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Who Are the Top 5 Home Run Hitters in Atlanta Braves History?

I am a former sports editor and currently serve as a historian with the Society of American Baseball Research and manage a valet operation.

Bob Horner is an underappreciated slugger but is among the finest home run hitters to ever wear an Atlanta Braves uniform. He is one of two players from the Braves ever to hit four home runs in a single game.

Bob Horner is an underappreciated slugger but is among the finest home run hitters to ever wear an Atlanta Braves uniform. He is one of two players from the Braves ever to hit four home runs in a single game.

Who Are the Best Home Run Hitters in Atlanta Braves History?

While the Braves now reside in Atlanta, that hasn't always been the case for the oft-traveled franchise. First established in 1876 as the Boston Red Stockings, the team cycled through four other nicknames before becoming the Braves in 1912. They relocated to Milwaukee in 1953, and then to Atlanta in 1966. Along the way, some of the greatest sluggers in history have passed through—including the legendary Babe Ruth, who hit the final three home runs of his career for the Boston Braves in a game on May 25, 1935.

Ruth retired as the career home run leader with 714, and another Brave, Hank Aaron, eclipsed that mark in 1974. The current home run leader, Barry Bonds, however, has no connection to the Braves. There is one piece of home run history that will always belong to the Braves, though. On June 8, 1961, Milwaukee's Eddie Mathews, Hank Aaron, Joe Adcock and Frank Thomas hit consecutive home runs in the seventh inning against the Reds, becoming the first quartet of teammates to achieve that feat.

Some of the players mentioned above are among those you're about to read about in the countdown of the five best home run hitters in Atlanta Braves history. These rankings are not based upon opinions, and for a player to be considered, he must have hit at least 100 home runs during his time with the Braves. Players were then ranked by averaging their rank for both of these criterion:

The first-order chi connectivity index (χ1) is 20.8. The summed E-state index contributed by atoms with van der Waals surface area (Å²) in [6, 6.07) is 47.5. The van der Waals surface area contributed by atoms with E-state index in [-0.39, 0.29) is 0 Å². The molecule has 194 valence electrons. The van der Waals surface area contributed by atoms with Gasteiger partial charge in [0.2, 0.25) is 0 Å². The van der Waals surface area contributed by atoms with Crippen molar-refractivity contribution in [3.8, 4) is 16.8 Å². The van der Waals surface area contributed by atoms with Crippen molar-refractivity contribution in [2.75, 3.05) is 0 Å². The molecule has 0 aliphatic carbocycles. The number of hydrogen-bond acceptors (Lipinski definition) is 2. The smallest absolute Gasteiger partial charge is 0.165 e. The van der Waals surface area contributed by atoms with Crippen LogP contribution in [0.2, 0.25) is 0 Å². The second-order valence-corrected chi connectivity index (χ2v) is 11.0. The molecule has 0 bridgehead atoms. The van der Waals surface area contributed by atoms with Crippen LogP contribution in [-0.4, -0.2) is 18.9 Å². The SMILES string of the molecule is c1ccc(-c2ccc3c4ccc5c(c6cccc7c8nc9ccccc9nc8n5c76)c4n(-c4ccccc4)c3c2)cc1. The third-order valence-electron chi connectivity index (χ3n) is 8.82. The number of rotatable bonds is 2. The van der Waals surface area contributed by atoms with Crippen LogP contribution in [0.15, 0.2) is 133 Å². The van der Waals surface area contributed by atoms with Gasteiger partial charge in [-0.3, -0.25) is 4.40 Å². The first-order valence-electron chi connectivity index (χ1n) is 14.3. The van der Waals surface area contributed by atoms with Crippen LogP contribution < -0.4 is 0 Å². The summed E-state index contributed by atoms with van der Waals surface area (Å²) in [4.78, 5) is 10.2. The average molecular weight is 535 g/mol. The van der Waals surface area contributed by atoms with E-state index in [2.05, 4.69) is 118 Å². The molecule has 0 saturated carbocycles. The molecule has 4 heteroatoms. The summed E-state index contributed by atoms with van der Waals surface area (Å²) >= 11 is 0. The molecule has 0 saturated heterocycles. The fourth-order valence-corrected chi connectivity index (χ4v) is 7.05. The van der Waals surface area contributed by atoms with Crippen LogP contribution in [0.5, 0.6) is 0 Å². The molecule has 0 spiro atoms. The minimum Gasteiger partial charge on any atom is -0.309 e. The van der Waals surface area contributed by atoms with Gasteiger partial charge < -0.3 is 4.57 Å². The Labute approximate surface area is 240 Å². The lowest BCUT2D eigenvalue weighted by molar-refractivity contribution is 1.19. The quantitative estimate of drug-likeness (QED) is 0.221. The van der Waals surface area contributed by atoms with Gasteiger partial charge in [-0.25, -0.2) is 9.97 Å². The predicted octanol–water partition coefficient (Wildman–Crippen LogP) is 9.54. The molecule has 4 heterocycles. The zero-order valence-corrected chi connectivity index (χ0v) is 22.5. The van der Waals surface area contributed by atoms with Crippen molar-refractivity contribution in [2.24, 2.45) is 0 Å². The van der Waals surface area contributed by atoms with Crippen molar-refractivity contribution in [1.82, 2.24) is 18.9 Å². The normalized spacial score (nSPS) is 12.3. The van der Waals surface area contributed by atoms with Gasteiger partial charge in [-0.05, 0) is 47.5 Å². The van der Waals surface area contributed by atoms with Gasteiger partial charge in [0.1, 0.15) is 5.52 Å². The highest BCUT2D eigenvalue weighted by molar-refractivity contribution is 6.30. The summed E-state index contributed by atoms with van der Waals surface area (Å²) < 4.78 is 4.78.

• Total home runs with the Braves
  • Plate appearances per home run with the Braves

Following the top five are the best of the rest, a handful of shorter lists of franchise leaders in more defined categories, and franchise home run records. Information from Stathead on Baseball Reference was used to compile statistics.

Note: Ranks in parenthesis in individual player capsules represent their ranking among players who hit at least 100 home runs with the Braves. ... Statistics are current through the end of the 2021 season.

5. Joe Adcock

  • Years Played: 1953–62
  • Home Runs: 239 (7th)
  • Plate Appearances/Home Run: 19.65 (5th)
  • Single-Season High: 38 in 1956

Joe Adcock finished all 10 of his seasons with the Milwaukee Braves in double-figures when it came to home runs, and he closed out his tenure with at least 25 home runs in four straight seasons. He was selected for both All-Star games in 1960, and that year, he received MVP votes for the fourth time in his career. In 1953, Adcock became the first of three players to hit a home run into the centerfield bleachers at the Polo Grounds, and a year later, became the seventh player in history with four home runs in a single game.